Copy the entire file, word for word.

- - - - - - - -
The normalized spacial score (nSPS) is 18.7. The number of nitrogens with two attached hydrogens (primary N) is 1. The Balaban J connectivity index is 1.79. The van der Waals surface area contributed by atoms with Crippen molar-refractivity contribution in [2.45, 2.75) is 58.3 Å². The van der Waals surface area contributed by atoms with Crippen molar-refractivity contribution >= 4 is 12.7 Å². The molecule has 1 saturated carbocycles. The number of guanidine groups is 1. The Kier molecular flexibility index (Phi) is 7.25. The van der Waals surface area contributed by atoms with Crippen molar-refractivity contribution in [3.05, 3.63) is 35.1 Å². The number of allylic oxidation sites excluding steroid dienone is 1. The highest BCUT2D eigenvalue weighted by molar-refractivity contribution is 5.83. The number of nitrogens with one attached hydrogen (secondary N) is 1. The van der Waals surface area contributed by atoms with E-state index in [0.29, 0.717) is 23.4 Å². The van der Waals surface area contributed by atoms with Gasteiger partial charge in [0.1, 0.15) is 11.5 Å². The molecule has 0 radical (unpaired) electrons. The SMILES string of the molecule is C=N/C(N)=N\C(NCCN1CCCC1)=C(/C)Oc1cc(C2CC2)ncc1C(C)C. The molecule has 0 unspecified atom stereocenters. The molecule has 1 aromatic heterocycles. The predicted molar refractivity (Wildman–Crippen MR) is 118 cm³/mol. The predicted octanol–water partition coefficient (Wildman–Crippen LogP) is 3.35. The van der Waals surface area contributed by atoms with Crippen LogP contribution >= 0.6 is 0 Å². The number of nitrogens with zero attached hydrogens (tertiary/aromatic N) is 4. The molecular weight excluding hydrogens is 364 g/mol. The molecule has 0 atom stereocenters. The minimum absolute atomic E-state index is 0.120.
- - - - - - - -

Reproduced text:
The normalized spacial score (nSPS) is 18.7. The number of nitrogens with two attached hydrogens (primary N) is 1. The Balaban J connectivity index is 1.79. The van der Waals surface area contributed by atoms with Crippen molar-refractivity contribution in [2.45, 2.75) is 58.3 Å². The van der Waals surface area contributed by atoms with Crippen molar-refractivity contribution >= 4 is 12.7 Å². The molecule has 1 saturated carbocycles. The number of guanidine groups is 1. The Kier molecular flexibility index (Phi) is 7.25. The van der Waals surface area contributed by atoms with Crippen molar-refractivity contribution in [3.05, 3.63) is 35.1 Å². The number of allylic oxidation sites excluding steroid dienone is 1. The highest BCUT2D eigenvalue weighted by molar-refractivity contribution is 5.83. The number of nitrogens with one attached hydrogen (secondary N) is 1. The van der Waals surface area contributed by atoms with E-state index in [0.29, 0.717) is 23.4 Å². The van der Waals surface area contributed by atoms with Gasteiger partial charge in [0.1, 0.15) is 11.5 Å². The molecule has 0 radical (unpaired) electrons. The SMILES string of the molecule is C=N/C(N)=N\C(NCCN1CCCC1)=C(/C)Oc1cc(C2CC2)ncc1C(C)C. The molecule has 0 unspecified atom stereocenters. The molecule has 1 aromatic heterocycles. The predicted molar refractivity (Wildman–Crippen MR) is 118 cm³/mol. The predicted octanol–water partition coefficient (Wildman–Crippen LogP) is 3.35. The van der Waals surface area contributed by atoms with Crippen LogP contribution >= 0.6 is 0 Å². The number of nitrogens with zero attached hydrogens (tertiary/aromatic N) is 4. The molecular weight excluding hydrogens is 364 g/mol. The molecule has 0 atom stereocenters. The minimum absolute atomic E-state index is 0.120.